Barriers and Facilitators to Melanoma Prevention and Control Behaviors Among At-Risk Children
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Melanoma prevention is essential for children who are at elevated risk for the disease due to family history. However, children who carry a familial risk for the disease do not optimally adhere to recommended melanoma preventive behaviors. The current study sought to identify perceived barriers to and facilitators of children’s engagement in melanoma preventive behaviors among children at elevated risk for melanoma due to family history of the disease (i.e., having a parent with a history of melanoma) from both parents’ and childrens’ perspectives. Qualitative methods were employed and consisted of separate focus group discussions with children (ages 8–17 years, n = 37) and their parents (n = 39). Focus group transcripts were coded using content analysis. Parents and children reported a number of barriers and facilitators, including on the individual (e.g., knowledge and awareness, preferences), social (e.g., peer influences, family modeling and communication), and contextual (e.g., healthcare provider communication) levels. The identified categories of barriers and facilitators both confirm and extend the literature documenting the reasons children who are at elevated risk for melanoma do not engage in melanoma prevention and control behaviors. Programs aiming to decrease melanoma risk among children of melanoma survivors could help families address their barriers to preventive behavior implementation and build on facilitators. Melanoma survivors and their children could benefit from support on their interactions with healthcare providers, schools, peers, and other caregivers about melanoma prevention.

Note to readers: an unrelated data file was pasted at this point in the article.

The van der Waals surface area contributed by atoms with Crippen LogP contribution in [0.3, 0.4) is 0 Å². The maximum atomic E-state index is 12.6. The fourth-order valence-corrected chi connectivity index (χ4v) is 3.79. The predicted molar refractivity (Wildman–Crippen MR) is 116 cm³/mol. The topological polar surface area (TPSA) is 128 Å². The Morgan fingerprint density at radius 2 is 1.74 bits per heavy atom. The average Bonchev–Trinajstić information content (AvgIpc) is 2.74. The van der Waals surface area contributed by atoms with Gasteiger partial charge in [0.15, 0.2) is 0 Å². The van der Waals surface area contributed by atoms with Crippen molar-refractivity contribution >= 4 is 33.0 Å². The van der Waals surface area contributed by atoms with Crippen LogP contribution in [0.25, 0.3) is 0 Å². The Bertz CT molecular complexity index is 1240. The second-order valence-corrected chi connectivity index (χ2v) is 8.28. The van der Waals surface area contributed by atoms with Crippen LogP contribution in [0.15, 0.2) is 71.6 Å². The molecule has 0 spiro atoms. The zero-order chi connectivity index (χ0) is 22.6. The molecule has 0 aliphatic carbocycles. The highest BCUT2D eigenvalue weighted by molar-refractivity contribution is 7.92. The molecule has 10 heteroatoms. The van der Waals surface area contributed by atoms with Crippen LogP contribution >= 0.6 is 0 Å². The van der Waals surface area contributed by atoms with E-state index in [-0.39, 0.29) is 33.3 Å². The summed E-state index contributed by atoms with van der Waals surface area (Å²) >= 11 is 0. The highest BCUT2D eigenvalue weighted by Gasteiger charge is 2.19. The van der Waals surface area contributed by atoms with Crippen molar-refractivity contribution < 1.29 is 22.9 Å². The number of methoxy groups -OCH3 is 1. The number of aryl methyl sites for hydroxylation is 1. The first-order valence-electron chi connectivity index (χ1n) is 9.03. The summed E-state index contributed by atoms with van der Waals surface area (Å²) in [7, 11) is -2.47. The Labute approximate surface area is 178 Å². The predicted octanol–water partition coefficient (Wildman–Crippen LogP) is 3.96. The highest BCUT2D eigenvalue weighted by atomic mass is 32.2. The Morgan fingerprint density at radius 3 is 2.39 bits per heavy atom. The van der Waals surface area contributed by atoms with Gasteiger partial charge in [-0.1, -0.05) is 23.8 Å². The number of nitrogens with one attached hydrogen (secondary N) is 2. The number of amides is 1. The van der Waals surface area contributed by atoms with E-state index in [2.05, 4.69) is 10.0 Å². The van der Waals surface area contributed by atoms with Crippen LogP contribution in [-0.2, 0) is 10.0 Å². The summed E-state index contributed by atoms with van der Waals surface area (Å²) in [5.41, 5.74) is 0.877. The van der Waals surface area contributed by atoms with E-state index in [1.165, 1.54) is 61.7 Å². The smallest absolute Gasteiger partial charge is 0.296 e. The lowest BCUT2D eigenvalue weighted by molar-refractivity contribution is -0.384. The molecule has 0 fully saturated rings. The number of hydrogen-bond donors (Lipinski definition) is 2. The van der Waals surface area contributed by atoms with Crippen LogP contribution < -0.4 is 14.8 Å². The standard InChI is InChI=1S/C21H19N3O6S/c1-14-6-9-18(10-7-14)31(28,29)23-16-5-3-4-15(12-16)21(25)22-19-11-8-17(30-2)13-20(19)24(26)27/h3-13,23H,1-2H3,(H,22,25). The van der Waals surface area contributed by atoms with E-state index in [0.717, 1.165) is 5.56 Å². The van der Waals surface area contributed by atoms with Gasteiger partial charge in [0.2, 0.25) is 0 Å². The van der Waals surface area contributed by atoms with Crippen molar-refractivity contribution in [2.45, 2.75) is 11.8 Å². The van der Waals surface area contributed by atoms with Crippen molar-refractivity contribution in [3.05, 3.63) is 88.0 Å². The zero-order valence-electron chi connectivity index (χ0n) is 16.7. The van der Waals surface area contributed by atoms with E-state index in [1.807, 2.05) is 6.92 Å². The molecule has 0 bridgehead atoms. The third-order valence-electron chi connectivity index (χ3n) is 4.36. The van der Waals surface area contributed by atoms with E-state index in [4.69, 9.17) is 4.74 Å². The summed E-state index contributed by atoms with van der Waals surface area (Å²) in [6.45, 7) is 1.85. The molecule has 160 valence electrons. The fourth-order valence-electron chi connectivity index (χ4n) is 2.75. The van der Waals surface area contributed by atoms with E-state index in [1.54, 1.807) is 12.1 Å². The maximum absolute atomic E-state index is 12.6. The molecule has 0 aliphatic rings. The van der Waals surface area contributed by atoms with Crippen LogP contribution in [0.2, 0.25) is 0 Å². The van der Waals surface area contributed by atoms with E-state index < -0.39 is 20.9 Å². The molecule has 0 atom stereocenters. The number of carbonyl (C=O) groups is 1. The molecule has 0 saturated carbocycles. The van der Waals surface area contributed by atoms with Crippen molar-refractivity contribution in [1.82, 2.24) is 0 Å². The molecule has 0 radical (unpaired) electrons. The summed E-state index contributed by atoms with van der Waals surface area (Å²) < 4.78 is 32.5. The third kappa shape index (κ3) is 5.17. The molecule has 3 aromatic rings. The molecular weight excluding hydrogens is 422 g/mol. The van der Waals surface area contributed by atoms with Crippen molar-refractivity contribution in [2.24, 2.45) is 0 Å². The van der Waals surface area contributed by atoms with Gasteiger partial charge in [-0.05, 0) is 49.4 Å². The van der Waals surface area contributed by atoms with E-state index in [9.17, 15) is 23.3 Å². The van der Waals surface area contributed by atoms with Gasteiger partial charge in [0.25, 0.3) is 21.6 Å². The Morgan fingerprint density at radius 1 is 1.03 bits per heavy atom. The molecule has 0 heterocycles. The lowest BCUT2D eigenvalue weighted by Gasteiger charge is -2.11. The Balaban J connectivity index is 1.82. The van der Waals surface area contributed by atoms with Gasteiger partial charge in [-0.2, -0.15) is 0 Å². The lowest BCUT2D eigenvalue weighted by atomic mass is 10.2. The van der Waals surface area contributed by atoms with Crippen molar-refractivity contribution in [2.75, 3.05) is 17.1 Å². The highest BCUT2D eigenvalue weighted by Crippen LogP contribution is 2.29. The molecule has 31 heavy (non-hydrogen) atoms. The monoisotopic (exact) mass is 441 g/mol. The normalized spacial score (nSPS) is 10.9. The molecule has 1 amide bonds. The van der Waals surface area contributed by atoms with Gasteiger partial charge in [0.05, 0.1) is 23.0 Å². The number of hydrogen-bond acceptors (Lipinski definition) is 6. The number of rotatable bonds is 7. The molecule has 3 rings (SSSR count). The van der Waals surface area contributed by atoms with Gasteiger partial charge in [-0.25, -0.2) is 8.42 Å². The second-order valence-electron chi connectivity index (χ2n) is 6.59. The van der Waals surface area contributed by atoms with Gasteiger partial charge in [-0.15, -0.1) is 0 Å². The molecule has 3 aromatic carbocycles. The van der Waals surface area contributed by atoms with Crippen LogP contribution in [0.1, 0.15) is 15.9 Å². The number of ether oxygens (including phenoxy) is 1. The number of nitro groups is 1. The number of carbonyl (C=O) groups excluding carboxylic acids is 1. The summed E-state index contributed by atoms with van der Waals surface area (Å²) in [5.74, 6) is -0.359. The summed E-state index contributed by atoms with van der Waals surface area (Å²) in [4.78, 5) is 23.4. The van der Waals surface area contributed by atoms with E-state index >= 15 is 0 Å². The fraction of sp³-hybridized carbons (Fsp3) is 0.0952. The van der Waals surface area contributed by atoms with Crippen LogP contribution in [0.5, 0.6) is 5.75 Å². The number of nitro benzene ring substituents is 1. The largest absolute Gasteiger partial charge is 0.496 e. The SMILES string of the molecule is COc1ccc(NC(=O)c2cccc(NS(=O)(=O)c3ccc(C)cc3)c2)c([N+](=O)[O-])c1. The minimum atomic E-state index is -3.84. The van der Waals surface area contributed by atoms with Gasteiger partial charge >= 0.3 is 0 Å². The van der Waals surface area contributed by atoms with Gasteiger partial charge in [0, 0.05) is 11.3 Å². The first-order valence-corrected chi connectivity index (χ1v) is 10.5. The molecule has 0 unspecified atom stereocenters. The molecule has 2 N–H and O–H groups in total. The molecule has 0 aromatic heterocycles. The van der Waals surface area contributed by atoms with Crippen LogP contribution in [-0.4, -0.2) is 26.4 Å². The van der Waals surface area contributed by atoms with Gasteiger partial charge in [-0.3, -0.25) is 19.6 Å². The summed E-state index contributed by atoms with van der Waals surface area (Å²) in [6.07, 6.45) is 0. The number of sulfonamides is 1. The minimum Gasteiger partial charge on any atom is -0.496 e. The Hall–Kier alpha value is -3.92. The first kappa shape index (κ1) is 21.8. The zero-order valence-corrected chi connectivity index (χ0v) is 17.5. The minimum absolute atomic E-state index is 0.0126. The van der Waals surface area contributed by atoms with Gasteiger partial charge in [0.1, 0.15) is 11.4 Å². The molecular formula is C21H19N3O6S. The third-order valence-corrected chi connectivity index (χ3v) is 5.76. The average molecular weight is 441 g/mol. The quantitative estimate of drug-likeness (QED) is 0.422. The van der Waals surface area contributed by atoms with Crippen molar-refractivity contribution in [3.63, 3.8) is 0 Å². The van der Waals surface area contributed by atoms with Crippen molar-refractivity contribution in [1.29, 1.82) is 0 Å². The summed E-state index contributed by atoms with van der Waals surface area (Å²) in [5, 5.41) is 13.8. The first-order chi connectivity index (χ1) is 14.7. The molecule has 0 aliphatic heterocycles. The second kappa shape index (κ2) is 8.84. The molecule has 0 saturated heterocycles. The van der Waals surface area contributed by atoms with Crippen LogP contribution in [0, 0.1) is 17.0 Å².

KeywordsMelanoma Barriers Prevention Children Disease risk
We thank Sara Turner and Eddie Zamora for their assistance with focus group facilitation; Lenora Olson for her feedback on the focus group protocol; the Huntsman Cancer Institute Communications team for assistance with graphic design for the study materials; and Jingsong Zhao for assistance with data entry.
This work was supported, in part, by an early career award from the Primary Children’s Hospital Foundation (to Y.P.W.), the F. Marian Bishop grant through the Department of Family and Preventive Medicine at the University of Utah (to Y.P.W.), and the Office of Communications and Genetic Counseling Shared Resource supported by funds in conjunction with grant P30 CA042014 awarded to Huntsman Cancer Institute. In addition, this work was supported by the National Cancer Institute of the National Institutes of Health (K07CA196985) and the Huntsman Cancer Foundation (Y.P.W.); and National Cancer Institute R01 CA158322 (L.G.A., S.A.L.). Effort by Dr. Leachman was supported in part by the Oregon Health and Science University Knight Cancer Institute. The content is solely the responsibility of the authors and does not necessarily represent the official views of the National Institutes of Health. No funders were involved in the design, conduct, analysis, interpretation of data, or writing of the current manuscript.
Compliance with Ethical Standards
Conflict of interest
Sancy Leachman serves on a Medical and Scientific Advisory Board for Myriad Genetics, for which she has received an honorarium. She collaborated with Myriad to validate an assay that is unrelated to research reported here. The other authors declare that they have no conflict of interest.
Informed consent and parental permission was obtained from all parent participants included in the study and assent was obtained from all child participants.
Research Involving Human Participants
All procedures performed in studies involving human participants were in accordance with the ethical standards of the institutional and/or national research committee and with the 1964 Helsinki declaration and its later amendments or comparable ethical standards.
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